Individually, Scott Gorham and Brian Robertson earned their keep as premier hard rock guitar players.
But when they joined forces for the Irish rock band Thin Lizzy, something just clicked. Something special.
(photo courtesy of Robert Ellis/thinlizzy.org)
In their six albums together with Thin Lizzy, Robertson (above, far left) and Gorham (above, far right) carved out a unique dual-harmony guitar sound that helped catapult the band to international stardom.
Led by bassist/singer/songwriter Phil Lynott (above, center) and drummer Brian Downey (above, rear), Lizzy went on to score big with hits like “The Boys are Back in Town” and “Dancing in the Moonlight.”
The band’s music — and its success — hinged largely on the two-tier guitar sound that Lynott crafted after founding guitar player Eric Bell walked away from Lizzy.
“When I came into the band from Los Angeles, Brian Robertson had a very traditional British blues style, and I had a very American way of playing, sounding and thinking,” Gorham says on Thin Lizzy’s website. “Phil really liked the idea of melding the two styles.”
“We were never afraid to experiment and try different things, or to do things in different ways,” he says. “The mantra of the band was that we didn’t want to sound like anybody else.”
Gorham and Robertson came to the band from radically different places — in more ways than one.
Gorham, a Californian who got his start with a local surf band, travelled to London with the hopes of landing a gig with Supertramp, whose lineup included his brother-in-law, Bob Siebenberg. When that didn’t pan out, Gorham started his own band — until he heard Lynott and Downey were auditioning guitar players.
Robertson, a native of Glasgow, Scotland, was just 17 at the time. But he was already an accomplished musician: He was classically trained at piano and cello at a young age. After he turned to rock, Robertson mastered guitar, bass, keyboards and drums, and went on to play with his brother, Glenn, in the band Dream Police — which later evolved into the Average White Band.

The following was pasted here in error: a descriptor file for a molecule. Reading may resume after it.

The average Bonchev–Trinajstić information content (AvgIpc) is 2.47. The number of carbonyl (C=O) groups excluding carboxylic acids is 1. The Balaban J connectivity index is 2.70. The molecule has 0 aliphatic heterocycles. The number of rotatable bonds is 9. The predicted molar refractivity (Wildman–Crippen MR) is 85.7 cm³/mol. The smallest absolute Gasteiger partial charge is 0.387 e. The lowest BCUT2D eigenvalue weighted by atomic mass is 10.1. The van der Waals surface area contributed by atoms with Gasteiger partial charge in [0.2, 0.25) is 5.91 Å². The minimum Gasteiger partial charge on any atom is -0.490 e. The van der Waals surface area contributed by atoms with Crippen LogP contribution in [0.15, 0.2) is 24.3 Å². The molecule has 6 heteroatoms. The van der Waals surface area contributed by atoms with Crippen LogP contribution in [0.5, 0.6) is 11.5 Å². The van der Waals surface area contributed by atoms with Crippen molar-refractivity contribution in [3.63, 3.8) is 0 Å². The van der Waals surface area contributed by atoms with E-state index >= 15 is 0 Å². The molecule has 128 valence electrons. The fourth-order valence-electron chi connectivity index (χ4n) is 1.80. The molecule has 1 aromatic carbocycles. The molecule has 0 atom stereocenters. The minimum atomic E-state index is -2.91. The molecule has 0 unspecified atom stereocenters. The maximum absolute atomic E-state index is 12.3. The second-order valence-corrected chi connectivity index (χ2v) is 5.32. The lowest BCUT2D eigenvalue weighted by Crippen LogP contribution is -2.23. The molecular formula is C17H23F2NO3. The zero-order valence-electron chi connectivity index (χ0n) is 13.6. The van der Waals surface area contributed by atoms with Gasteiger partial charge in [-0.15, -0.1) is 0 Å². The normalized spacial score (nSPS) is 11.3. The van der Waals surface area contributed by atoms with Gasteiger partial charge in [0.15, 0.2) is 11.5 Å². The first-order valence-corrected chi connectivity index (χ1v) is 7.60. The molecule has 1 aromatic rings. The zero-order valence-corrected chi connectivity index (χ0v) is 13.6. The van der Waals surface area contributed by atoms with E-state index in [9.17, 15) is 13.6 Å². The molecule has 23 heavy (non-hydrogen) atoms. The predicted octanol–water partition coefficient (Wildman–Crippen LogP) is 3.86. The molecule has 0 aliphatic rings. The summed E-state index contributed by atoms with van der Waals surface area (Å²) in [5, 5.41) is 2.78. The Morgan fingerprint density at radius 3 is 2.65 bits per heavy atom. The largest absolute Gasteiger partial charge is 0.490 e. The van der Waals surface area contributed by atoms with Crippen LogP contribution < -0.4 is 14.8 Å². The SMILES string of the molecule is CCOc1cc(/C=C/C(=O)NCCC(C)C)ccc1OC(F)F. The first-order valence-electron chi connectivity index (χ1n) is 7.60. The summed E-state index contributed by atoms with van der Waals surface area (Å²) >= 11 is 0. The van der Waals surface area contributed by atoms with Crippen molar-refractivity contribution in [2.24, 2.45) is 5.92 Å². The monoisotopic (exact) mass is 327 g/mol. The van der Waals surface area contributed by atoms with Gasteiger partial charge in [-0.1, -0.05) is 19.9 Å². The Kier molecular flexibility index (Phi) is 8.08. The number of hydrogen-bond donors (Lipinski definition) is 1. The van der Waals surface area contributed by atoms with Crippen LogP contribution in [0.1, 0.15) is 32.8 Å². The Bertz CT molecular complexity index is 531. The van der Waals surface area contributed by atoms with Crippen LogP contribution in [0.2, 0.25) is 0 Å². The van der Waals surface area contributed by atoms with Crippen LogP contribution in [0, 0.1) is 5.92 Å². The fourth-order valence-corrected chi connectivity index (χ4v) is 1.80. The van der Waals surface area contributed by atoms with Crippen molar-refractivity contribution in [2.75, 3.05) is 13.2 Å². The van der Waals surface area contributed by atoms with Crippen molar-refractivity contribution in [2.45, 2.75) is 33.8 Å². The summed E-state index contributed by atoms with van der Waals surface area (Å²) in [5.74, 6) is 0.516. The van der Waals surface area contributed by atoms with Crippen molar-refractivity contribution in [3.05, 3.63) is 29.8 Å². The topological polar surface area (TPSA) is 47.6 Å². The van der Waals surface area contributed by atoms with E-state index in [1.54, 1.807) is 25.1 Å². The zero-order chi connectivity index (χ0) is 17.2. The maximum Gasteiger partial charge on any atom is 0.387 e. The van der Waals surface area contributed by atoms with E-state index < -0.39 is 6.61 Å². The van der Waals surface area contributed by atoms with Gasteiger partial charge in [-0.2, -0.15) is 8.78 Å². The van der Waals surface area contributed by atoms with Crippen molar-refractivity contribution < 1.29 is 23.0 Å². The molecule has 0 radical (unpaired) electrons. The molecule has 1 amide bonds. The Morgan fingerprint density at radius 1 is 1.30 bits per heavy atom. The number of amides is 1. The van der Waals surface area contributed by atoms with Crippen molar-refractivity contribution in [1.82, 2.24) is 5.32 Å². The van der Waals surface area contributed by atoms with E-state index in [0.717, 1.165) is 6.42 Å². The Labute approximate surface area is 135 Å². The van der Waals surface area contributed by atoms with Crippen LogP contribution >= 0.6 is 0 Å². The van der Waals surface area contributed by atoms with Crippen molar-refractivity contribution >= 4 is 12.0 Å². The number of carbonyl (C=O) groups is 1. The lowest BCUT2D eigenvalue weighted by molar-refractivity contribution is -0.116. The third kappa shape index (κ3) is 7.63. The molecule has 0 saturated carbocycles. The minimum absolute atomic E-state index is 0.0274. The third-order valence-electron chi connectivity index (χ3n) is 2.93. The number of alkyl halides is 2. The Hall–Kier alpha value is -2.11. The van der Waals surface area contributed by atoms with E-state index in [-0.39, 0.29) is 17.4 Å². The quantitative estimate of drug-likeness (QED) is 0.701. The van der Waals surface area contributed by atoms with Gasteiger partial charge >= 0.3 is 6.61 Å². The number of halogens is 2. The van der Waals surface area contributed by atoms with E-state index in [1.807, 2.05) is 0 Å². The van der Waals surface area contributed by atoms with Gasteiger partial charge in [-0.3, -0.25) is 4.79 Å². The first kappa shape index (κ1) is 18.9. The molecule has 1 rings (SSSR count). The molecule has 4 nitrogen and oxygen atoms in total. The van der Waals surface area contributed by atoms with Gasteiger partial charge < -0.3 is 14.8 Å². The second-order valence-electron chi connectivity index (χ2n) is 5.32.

In 1974, Robertson set out to make it big in London, hoping to land a job as a drummer. Instead, he auditioned for Thin Lizzy.
Lizzy had already gained some attention. Founded by Lynott, Downey and Bell — a former member of the band Them with Van Morrison — they scored a U.K. hit with a rock rendition of the Irish traditional song, “Whiskey in the Jar.”
But friction in the band prompted Bell to walk away. Blues guitar player Gary Moore, a close Lynott friend, filled in temporarily, as he would periodically over the years for Lizzy. But Lynnot sought permanence and a harder, more unique sound.
The idea of two lead guitars was not new — bands like Wishbone Ash had gone there before. Lynott wanted to reinvent it.
Then it happened: The album Jailbreak, with the hit release “The Boys are Back in Town,” turned Lizzy into an international sensation, charting in the U.S., the U.K. and Japan.
However, Robertson’s tenure with the band was running out. He had gotten hurt, reportedly in a bar brawl, prior to the release of Bad Reputation, and had been replaced by Moore.
Robertson healed, but told the band he would not resume full-time duties. He toured and played with them periodically, most notably appearing on the band’s double-live album, Live and Dangerous. But he was done.
Robertson went on to form the band Wild Horses with former Rainbow bass player Jimmy Bain. He played with various bands over the years, including a brief stint with Motorhead, as well as playing with The Pogues and the Clash’s Joe Strummer.
Gorham remained with Thin Lizzy until 1983, playing alongside a series of replacement guitar players that included Moore, Snowy White, Dave Flett and John Sykes. He went on to play with Phenomena II and finally did some gigs with Supertramp.
Following Lynott’s death in 1986, Gorham and other former Lizzy bandmates worked to keep the band’s memory alive. This year he was part of a group of Lynott friends that released Still Dangerous, another live album from the band’s heyday.
The album features the band’s most successful lineup, with the unique two-guitar harmonies of Gorham and Robertson.
Fans wouldn’t have it any other way.
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(NOTE: This is part of my ongoing series of reports on guitar players who fly under the mainstream radar. Keep checking The Listening Room for future installments of guitar players you should know – JF)
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